DISGRUNTLED NURSES at the world-famous Great Ormond Street Hospital are being ordered to work for no pay – or have the time deducted from their annual leave – following an accounting gaffe that caused them to be overpaid by six-and-a-half hours a year.
The Royal College of Nursing (RCN) said the draconian move by the NHS trust was badly damaging morale among nurses who already voluntarily work extra hours unpaid.
The sum equates to each nurse being overpaid by an average of £82.
Chief nurse Liz Morgan wrote to the staff saying the situation was one “we must redress and I hope that all the options above allow us to do it in as painless a way as possible.”
But Sue Tarr, London operational manager for the RCN, slammed the Trust’s stance, saying: “We have told Great Ormond Street they ought to withdraw this unreasonable proposal for staff to work unpaid. This is a management error and it should not be down to individual staff members to fix it. The plans will cause significant damage to morale at the trust and that will have knock on effects for patients.
“Great Ormond Street say that without these savings they would need to cut posts. It is pretty offensive to ask staff to pick between the two. It should be down to the management to ensure safe staffing levels within budget, as well as having a roster that reflects the hours people actually work.
“Most importantly, we want to see much more evidence from the trust about how they are monitoring unpaid overtime. Around 66% of Great Ormond Street staff say they work unpaid extra hours every week. All NHS employers rely on the commitment and hard work of their staff to keep the system going and for Great Ormond Street to put that goodwill at risk for the sake of 30 minutes a month seems misguided at best.”
According to Great Ormond Street’s 2013/14 accounts, the children’s hospital had an annual income of £413m.
Its head of HR, Ali Mohammed, the department demanding that the nurses work for free, has an annual salary of between £200,000 to £205,000 – including nearly £85,000 in pension contributions.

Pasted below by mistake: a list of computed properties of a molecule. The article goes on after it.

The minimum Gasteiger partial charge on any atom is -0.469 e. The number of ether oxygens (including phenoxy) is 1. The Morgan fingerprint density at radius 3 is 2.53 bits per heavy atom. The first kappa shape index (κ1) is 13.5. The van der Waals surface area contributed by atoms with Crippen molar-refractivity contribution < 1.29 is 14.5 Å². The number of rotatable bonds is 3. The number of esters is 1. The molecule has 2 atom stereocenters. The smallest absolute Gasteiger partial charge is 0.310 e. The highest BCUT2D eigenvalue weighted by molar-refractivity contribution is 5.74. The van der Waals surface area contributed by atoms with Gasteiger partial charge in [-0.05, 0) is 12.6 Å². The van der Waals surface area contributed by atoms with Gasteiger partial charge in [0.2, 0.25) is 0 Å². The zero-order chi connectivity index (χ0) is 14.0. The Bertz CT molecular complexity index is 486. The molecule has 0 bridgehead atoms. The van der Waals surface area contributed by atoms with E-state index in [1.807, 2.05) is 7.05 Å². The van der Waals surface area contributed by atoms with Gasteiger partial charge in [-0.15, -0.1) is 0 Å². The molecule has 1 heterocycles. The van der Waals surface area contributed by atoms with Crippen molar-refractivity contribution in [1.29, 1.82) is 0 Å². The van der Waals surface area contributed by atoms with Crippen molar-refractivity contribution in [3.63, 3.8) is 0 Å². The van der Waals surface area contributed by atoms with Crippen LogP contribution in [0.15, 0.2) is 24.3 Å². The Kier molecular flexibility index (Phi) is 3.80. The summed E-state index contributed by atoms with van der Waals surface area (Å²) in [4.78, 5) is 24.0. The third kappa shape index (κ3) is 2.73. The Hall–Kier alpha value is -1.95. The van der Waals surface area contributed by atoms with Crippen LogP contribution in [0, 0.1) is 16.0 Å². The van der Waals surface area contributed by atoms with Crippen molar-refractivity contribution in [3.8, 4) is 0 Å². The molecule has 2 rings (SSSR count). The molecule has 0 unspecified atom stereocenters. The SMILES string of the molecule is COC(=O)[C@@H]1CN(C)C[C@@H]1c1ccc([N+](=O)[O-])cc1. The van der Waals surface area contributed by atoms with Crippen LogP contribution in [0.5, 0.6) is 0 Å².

A spokesperson for Great Ormond Street Hospital for Children NHS Foundation Trust said no individual would be punished for the blunder as “the discrepancy crept in over a number of years due to changing shift patterns so wouldn’t be appropriate”.
However, he did issue a statement: “Our nurses work extremely hard and we are in no way suggesting they should ‘work for free’. We are simply ensuring that nurses are paid for the hours they have agreed to work. Where nurses have worked overtime, we have systems in place to ensure this is recorded and that nurses receive time back for the extra hours they have worked.
“As part of a routine check of rostered hours at the hospital we found a discrepancy whereby full-time nursing staff were working half an hour less each month than the hours they agreed in their contract, which equates to half a shift or 6.5 hours over a year.
“We are not attempting to claim back existing overpayments as we feel this would be unfair to our nurses. However, we have a public duty with public money to correct this issue now it has been detected.”
Plans to tackle criminals defrauding London’s councils have taken a major step forward with the appointment of CIPFA to provide data analytics for the London Counter Fraud Hu
Government services will be decimated if proposed reforms to IR35 in the public sector go ahead, a study has warned
CIPFA and EY form partnership to produce fully compliant accounts for local authorities
Head of editorial Kevin Reed discusses this week's important accountancy news, including Brexit and audit market evolution